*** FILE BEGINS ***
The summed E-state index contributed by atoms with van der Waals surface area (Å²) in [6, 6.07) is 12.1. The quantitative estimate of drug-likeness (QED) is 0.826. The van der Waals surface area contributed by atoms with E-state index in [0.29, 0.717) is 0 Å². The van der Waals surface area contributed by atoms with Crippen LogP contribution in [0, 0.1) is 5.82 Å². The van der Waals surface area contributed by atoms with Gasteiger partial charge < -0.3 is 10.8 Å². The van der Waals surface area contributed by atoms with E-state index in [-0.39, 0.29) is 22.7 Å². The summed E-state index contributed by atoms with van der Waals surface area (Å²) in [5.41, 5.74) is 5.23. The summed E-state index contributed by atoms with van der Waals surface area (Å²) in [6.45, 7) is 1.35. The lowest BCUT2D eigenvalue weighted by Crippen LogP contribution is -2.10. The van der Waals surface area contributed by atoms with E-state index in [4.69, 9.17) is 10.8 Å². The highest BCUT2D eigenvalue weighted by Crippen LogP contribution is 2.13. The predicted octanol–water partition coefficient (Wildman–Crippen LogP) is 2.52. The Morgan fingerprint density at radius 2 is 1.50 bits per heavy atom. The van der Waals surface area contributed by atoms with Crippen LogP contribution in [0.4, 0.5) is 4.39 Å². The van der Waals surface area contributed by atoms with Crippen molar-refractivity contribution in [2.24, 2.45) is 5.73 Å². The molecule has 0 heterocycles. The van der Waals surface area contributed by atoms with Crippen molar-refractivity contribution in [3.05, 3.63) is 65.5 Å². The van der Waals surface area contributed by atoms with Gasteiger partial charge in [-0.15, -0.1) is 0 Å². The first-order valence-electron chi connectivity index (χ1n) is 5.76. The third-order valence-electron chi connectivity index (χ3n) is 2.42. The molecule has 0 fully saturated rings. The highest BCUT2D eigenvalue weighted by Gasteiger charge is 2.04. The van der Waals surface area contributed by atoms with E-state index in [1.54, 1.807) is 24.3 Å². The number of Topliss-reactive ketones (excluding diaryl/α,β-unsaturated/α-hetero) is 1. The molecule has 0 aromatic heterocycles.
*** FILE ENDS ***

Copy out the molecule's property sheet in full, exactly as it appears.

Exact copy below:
The summed E-state index contributed by atoms with van der Waals surface area (Å²) in [6, 6.07) is 12.1. The quantitative estimate of drug-likeness (QED) is 0.826. The van der Waals surface area contributed by atoms with E-state index in [0.29, 0.717) is 0 Å². The van der Waals surface area contributed by atoms with Crippen LogP contribution in [0, 0.1) is 5.82 Å². The van der Waals surface area contributed by atoms with Gasteiger partial charge < -0.3 is 10.8 Å². The van der Waals surface area contributed by atoms with E-state index in [-0.39, 0.29) is 22.7 Å². The summed E-state index contributed by atoms with van der Waals surface area (Å²) in [5.41, 5.74) is 5.23. The summed E-state index contributed by atoms with van der Waals surface area (Å²) in [6.45, 7) is 1.35. The lowest BCUT2D eigenvalue weighted by Crippen LogP contribution is -2.10. The van der Waals surface area contributed by atoms with E-state index in [4.69, 9.17) is 10.8 Å². The highest BCUT2D eigenvalue weighted by Crippen LogP contribution is 2.13. The predicted octanol–water partition coefficient (Wildman–Crippen LogP) is 2.52. The Morgan fingerprint density at radius 2 is 1.50 bits per heavy atom. The van der Waals surface area contributed by atoms with Crippen LogP contribution in [0.4, 0.5) is 4.39 Å². The van der Waals surface area contributed by atoms with Crippen molar-refractivity contribution in [2.24, 2.45) is 5.73 Å². The molecule has 0 heterocycles. The van der Waals surface area contributed by atoms with Crippen molar-refractivity contribution in [3.05, 3.63) is 65.5 Å². The van der Waals surface area contributed by atoms with Gasteiger partial charge in [-0.15, -0.1) is 0 Å². The first-order valence-electron chi connectivity index (χ1n) is 5.76. The third-order valence-electron chi connectivity index (χ3n) is 2.42. The molecule has 0 fully saturated rings. The highest BCUT2D eigenvalue weighted by Gasteiger charge is 2.04. The van der Waals surface area contributed by atoms with E-state index in [1.54, 1.807) is 24.3 Å². The number of Topliss-reactive ketones (excluding diaryl/α,β-unsaturated/α-hetero) is 1. The molecule has 0 aromatic heterocycles.